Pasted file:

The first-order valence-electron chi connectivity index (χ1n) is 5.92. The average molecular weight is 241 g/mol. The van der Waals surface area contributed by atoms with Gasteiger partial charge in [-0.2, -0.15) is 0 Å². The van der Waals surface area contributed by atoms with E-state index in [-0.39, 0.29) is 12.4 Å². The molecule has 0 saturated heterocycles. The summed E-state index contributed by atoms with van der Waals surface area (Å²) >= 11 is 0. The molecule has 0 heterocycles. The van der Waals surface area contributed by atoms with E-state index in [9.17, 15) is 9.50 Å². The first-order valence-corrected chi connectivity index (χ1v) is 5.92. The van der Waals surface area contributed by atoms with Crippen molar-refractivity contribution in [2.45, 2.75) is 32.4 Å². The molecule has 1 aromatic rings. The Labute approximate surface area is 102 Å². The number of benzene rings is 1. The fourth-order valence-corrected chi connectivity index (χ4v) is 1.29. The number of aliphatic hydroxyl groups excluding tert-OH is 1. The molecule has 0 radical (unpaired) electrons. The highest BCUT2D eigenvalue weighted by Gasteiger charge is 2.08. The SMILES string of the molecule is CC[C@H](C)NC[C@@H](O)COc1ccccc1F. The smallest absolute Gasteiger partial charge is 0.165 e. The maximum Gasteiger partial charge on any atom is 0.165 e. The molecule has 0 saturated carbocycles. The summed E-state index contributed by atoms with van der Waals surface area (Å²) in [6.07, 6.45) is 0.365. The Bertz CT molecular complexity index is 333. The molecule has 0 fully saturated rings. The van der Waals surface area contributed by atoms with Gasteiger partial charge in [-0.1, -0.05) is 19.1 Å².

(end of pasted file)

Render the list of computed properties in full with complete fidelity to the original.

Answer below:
The first-order valence-electron chi connectivity index (χ1n) is 5.92. The average molecular weight is 241 g/mol. The van der Waals surface area contributed by atoms with Gasteiger partial charge in [-0.2, -0.15) is 0 Å². The van der Waals surface area contributed by atoms with E-state index in [-0.39, 0.29) is 12.4 Å². The molecule has 0 saturated heterocycles. The summed E-state index contributed by atoms with van der Waals surface area (Å²) >= 11 is 0. The molecule has 0 heterocycles. The van der Waals surface area contributed by atoms with E-state index in [9.17, 15) is 9.50 Å². The first-order valence-corrected chi connectivity index (χ1v) is 5.92. The van der Waals surface area contributed by atoms with Crippen molar-refractivity contribution in [2.45, 2.75) is 32.4 Å². The molecule has 1 aromatic rings. The Labute approximate surface area is 102 Å². The number of benzene rings is 1. The fourth-order valence-corrected chi connectivity index (χ4v) is 1.29. The number of aliphatic hydroxyl groups excluding tert-OH is 1. The molecule has 0 radical (unpaired) electrons. The highest BCUT2D eigenvalue weighted by Gasteiger charge is 2.08. The SMILES string of the molecule is CC[C@H](C)NC[C@@H](O)COc1ccccc1F. The smallest absolute Gasteiger partial charge is 0.165 e. The maximum Gasteiger partial charge on any atom is 0.165 e. The molecule has 0 saturated carbocycles. The summed E-state index contributed by atoms with van der Waals surface area (Å²) in [6.07, 6.45) is 0.365. The Bertz CT molecular complexity index is 333. The molecule has 0 fully saturated rings. The van der Waals surface area contributed by atoms with Gasteiger partial charge in [-0.1, -0.05) is 19.1 Å².